Peru Altitude Data and Elevation Map
It’s hard to avoid the effects of altitude in Peru. Most travelers will cross over the Andes at some point, normally to stay at high altitude locations such as Cusco, Puno and Huaraz.
For the majority of travelers, especially those who take time to acclimatize, the effects of altitude will be limited to some extra puffing and panting. Altitude sickness, however, is a serious issue, and one that can require some additional planning to allow for acclimatization.
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TIP 1: Gradual Ascent – Many people think they need to spend 2 or 3 days in Cusco, before Machu Picchu, to acclimatize. If travelling to Cusco from Lima we strongly recommend to follow Peru Hop’s route along the coast and up to Cusco from the beautiful city of Arequipa. This route ascends gradually which will give you some important time to acclimatise to the thinner air and help prevent any issues when visiting the UNESCO heritage site. It also means then you don´t need to “waste” days in Cusco adjusting. Travel by bus where possible…the slow gradual ascent helps a lot compared to flying direct from sea level to Cusco.
TIP 2: Keep yourself well hydrated, also drink some Coca tea or chew the local Coca leaves to alleviate symptoms of Soroche. Slow down, avoid alcohol and don’t walk too much. The first day at altitude it is important to give your body some time to adjust.
High and Very High Altitudes in Peru
Altitudes are defined as follows:
|High Altitude:||1,500 to 3,500 m (5,000 to 11,500 ft)|
|Very High Altitude:||3,500 to 5,500 m (11,500 to 18,000 ft)|
|Extreme Altitude:||above 5,500 m (18,000 ft)|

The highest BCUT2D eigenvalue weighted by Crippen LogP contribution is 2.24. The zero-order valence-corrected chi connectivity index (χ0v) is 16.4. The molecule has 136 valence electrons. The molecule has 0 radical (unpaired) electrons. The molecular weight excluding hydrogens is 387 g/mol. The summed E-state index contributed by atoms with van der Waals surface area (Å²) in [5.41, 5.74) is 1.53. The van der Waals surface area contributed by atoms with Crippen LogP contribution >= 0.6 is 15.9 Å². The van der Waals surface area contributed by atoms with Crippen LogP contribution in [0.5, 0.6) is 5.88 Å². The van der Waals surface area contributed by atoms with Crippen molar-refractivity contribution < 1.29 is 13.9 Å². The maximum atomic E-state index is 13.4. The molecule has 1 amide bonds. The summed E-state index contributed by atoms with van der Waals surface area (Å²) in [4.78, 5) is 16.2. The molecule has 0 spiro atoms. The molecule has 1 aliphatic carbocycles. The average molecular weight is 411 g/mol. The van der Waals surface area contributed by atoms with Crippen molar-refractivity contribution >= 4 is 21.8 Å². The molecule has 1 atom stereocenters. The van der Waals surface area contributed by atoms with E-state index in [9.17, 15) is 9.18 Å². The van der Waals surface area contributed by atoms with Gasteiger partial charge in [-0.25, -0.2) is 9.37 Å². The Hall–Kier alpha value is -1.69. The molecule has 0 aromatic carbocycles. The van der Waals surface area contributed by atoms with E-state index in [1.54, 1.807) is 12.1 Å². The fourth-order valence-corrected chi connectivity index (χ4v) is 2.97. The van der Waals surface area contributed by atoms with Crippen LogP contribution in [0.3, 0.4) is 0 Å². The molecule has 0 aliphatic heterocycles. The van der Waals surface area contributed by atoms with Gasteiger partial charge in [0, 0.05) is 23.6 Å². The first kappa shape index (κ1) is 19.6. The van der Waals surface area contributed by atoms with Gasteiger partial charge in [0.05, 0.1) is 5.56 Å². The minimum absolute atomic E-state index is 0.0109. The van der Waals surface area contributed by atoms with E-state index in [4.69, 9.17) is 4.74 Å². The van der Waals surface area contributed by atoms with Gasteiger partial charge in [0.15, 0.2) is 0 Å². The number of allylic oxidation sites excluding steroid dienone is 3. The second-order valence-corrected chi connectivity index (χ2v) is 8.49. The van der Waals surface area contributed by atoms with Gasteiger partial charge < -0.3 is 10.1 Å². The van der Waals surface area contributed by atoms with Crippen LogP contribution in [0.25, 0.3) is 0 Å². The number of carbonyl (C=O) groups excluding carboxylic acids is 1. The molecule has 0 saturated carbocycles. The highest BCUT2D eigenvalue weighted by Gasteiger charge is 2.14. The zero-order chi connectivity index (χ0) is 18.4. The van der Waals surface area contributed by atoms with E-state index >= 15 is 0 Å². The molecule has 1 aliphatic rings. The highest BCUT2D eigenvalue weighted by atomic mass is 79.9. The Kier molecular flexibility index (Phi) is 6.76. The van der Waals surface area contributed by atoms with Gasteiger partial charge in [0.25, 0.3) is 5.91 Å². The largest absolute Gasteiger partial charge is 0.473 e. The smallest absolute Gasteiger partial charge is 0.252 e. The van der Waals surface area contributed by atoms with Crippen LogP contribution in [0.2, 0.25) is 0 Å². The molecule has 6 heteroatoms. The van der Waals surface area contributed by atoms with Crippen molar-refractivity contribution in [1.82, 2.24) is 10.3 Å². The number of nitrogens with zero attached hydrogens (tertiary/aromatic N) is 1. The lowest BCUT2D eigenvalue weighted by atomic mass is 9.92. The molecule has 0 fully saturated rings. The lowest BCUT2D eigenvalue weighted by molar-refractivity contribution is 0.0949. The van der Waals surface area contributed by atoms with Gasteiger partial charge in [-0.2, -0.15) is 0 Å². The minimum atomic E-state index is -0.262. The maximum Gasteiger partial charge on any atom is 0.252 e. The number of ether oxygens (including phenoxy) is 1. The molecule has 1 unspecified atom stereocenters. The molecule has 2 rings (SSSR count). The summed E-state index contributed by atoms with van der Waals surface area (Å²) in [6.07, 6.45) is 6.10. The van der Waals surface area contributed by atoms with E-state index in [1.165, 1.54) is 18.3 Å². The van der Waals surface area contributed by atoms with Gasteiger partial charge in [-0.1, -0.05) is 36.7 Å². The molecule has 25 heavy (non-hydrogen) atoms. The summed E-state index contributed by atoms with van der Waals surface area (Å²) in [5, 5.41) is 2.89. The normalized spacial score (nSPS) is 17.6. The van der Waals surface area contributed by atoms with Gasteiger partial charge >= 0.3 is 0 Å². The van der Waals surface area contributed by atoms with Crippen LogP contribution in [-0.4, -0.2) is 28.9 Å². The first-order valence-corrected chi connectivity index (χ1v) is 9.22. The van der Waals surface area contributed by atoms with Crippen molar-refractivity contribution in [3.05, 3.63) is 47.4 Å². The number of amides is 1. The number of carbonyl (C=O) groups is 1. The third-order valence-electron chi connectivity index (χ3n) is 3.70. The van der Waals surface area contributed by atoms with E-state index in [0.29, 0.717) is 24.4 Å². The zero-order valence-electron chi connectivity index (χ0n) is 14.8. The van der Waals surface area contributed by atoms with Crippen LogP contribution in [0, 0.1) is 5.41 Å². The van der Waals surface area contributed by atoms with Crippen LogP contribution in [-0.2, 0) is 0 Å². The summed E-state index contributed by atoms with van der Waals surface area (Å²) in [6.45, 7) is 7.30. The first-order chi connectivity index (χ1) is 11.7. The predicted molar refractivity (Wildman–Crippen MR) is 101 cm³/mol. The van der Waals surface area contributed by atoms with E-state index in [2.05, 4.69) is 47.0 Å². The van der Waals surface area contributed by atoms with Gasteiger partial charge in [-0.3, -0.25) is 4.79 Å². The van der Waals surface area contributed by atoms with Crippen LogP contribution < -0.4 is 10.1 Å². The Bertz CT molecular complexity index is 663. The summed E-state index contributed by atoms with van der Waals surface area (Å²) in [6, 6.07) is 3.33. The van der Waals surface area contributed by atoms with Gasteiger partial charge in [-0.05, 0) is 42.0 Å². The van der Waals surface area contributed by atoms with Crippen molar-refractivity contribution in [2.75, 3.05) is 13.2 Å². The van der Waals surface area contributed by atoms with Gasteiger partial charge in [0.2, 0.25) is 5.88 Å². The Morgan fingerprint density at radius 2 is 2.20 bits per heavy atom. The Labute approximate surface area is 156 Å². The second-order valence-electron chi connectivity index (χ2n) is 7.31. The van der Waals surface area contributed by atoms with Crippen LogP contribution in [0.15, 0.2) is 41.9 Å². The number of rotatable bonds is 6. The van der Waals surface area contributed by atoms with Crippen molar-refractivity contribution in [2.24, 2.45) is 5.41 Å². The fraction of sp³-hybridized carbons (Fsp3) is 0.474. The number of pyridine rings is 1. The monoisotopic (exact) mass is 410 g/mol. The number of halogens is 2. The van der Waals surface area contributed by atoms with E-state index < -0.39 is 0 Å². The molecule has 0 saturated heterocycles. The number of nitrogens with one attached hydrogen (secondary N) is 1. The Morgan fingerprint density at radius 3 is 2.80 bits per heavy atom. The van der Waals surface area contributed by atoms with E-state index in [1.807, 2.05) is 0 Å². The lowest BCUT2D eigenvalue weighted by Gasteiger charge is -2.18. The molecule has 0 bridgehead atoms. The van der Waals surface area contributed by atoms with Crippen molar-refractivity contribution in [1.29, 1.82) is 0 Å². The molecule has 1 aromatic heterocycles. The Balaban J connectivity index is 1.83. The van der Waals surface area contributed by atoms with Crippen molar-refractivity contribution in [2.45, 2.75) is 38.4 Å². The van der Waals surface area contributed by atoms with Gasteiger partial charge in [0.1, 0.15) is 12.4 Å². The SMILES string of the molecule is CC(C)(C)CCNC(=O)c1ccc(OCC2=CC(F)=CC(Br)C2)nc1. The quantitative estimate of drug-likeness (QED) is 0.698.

The height to remember, however, is 2,500 m (8,000 ft) above sea level — the elevation at which altitude sickness can occur (while possible below this level, it is extremely rare). The risk of altitude sickness increases as you go higher. Be particularly cautious when ascending to the “very high altitudes” of 3,500 m and above.
The following table includes a selection of high-altitude locations in Peru (heights are approximate). Locations in grey are below the 2,500 meter mark and can be considered safe in terms of altitude sickness (although you will still feel the effects of high altitude). Location in black are above the 2,500 meter mark and locations in red are in the “very high altitude” range and should be treated with extra caution.
|Cerro de Pasco||4,330 m (14,200 ft)|
|Highest point on Inca Trail (Warmiwañusqa pass)||4,200 m (13,780 ft)|
|Puno (Lake Titicaca)||3,810 m (12,500 ft)|
|Chivay||3,630 m (11,910 ft)|
|Cusco||3,399 m (11,152 ft)|
|Huancayo||3,259 m (10,692 ft)|
|Huaraz||3,052 m (10,013 ft)|
|Urubamba||2,870 m (9,416 ft)|
|Ollantaytambo||2,792 m (9,160 ft)|
|Ayacucho||2,760 m (9,058 ft)|
|Písac||2,715 m (8,907 ft)|
|Cajamarca||2,700 m (8,858 ft)|
|Machu Picchu||2,430 m (7,970 ft)|
|Abancay||2,378 m (7,800 ft)|
|Arequipa||2,350 m (7,710 ft)|
|Chachapoyas||2,335 m (7,660 ft)|
Peru altitude map © Urutseg, Wikimedia Commons
If you are (still?) interested in a trip to this amazing country we suggest you check out FindLocalTrips.com a tour comparison website with heaps of info and all the different options for taking that trip of a lifetime.
ENTERTAINMENT TIP: If looking for fun at night, or to watch sports during the day, or even a taste of home, visit the Wild Rover Hostels Chain for great food, sports and beer! Entrance to their bars is free even for non-guests
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